MyRA Account Starting Point For Retirement Savings

The United States government is opening the door to retirement savings for the millions of Americans who have nothing invested there, but a word of caution if you go inside: There’s not much to see.

The federal government is offering a retirement account – called myRA – that has no fees, no minimum balance, no risk of losing your money and you can open it at any age. That’s the upside.

The downside is there is only one place to invest your money, the return is negligible and there is a $15,000 max limit on your account and that little bit of savings won’t do a lot to ease all the financial obligations you have during retirement.

Still, it’s a starting point for the nearly one out of three American workers who don’t have one when it comes to retirement.

“We know that once people start saving, they’re very likely to continue saving,” Treasury Secretary Jacob Lew said. “The challenge is to get started.”

MyRA Similar To Roth IRA

That hasn’t happened yet for 31 percent of the workforce that, according to the Federal Reserve, has no retirement savings and no pension. They are the primary target of the program, along with part-time workers and those working in companies that don’t offer 401(k) accounts.

If they decide to start saving with a myRA account, they will be signing up for a modified version of the Roth IRA program, which allows workers to save after-tax dollars for retirement. Some of the other provisions to the program include:

  • To qualify for an account, individuals must earn less than $131,000. Married couples who file joint returns must make less than $193,000.
  • People who enroll in myRA can contribute up to $5,500 a year (for those under 50) and $6,500 a year for those over 50 at the end of the year.
  • Money invested and interest earned on myRA accounts can be withdrawn with no penalty by people 59 and a half years or older. Those under 59 and a half must pay taxes on the interest earned.
  • Money can be deposited into account from your paycheck or from a savings or checking account. You also can designate all, or a portion, of your tax refund to go into a myRA account. There is no minimum amount that can be deposited and no minimum balance.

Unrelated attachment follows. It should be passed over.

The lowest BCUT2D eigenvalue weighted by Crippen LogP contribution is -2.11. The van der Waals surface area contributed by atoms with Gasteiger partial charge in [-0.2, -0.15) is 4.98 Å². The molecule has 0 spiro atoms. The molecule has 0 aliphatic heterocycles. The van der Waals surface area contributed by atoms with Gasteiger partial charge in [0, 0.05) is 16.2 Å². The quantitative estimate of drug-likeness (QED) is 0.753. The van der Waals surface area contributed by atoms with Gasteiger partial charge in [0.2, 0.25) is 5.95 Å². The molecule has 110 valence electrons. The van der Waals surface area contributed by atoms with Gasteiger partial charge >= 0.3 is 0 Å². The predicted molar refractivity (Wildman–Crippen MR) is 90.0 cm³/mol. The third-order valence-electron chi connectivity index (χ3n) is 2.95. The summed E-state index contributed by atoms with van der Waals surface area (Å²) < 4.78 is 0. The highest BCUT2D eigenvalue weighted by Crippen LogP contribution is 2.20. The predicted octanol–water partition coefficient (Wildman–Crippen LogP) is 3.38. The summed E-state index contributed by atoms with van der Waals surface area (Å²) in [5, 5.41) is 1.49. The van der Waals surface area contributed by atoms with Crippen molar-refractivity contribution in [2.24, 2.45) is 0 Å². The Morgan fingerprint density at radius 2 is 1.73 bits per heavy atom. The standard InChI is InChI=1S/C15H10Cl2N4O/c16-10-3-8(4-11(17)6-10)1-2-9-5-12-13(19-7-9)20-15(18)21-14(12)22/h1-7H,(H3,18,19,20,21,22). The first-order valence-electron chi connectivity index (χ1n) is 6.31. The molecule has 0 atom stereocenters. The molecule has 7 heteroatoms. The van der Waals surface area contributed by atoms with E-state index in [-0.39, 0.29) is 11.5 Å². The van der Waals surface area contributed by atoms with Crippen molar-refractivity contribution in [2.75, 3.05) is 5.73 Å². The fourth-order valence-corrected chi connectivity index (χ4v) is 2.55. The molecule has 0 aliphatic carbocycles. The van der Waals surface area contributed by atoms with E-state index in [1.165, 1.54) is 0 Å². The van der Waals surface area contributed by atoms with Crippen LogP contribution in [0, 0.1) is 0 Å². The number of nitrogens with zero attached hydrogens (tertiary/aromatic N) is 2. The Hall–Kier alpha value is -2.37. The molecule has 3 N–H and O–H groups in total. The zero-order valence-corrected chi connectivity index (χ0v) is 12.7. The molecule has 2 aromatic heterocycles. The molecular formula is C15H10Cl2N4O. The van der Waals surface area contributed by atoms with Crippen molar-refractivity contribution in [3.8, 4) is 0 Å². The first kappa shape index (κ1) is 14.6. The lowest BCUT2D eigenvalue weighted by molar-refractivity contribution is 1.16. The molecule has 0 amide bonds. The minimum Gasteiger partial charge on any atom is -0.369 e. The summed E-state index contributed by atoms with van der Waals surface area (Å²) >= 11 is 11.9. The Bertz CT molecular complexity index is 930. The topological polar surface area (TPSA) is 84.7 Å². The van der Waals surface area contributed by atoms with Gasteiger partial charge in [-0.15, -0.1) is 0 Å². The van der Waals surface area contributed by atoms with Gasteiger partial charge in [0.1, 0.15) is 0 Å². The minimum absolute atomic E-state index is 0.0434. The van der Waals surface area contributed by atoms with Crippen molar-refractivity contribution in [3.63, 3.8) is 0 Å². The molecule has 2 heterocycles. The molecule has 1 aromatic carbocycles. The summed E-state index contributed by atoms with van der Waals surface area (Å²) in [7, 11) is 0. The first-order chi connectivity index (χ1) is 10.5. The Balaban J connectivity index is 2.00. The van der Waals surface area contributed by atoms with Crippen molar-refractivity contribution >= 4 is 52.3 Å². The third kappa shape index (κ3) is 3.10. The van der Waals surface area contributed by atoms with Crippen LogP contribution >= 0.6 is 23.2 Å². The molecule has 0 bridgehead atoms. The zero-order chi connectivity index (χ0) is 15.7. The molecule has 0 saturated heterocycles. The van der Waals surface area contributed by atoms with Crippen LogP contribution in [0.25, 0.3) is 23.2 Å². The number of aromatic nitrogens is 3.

Only One Investment Choice

There is, however, a maximum account balance of $15,000. When your account reaches that level, you must move it to a private-sector retirement account like a regular Roth IRA.

The real problem with a myRA account is the lack of choices and slim return on investment.

Every dollar invested in myRA accounts goes into government bonds, called Government Securities Fund. There are no other choices. You’re guaranteed to make some money, but nothing like you would in a typical retirement investment account.

The return on Government Securities Fund for 2014 was 2.3 percent. The average annual yield for the last 10 years has been 3.2 percent, which barely keeps ahead of inflation. Most investments are expected to return eight percent or more over that length of time and there are thousands of choices of where to put your money.

Still, if you’re a low-income wage earner or someone who stayed away from the market because investing overwhelms you, this is a suitable starting point and that is all Lew expects it to be.

“MyRA is a simple, safe and affordable way to get started,” Low said. “It’s a bridge to other retirement savings products where you can continue to invest and grow your savings.”

Author

Bill Fay
Staff Writer

Bill “No Pay” Fay has lived a meager financial existence his entire life. He started writing/bragging about it seven years ago, helping birth Debt.org into existence as the site’s original “Frugal Man.” Prior to that, he spent more than 30 years covering college and professional sports, which are the fantasy worlds of finance. His work has been published by the Associated Press, New York Times, Washington Post, Chicago Tribune, Sports Illustrated and Sporting News, among others. His interest in sports has waned some, but his interest in never reaching for his wallet is as passionate as ever. Bill can be reached at bfay@debt.org.

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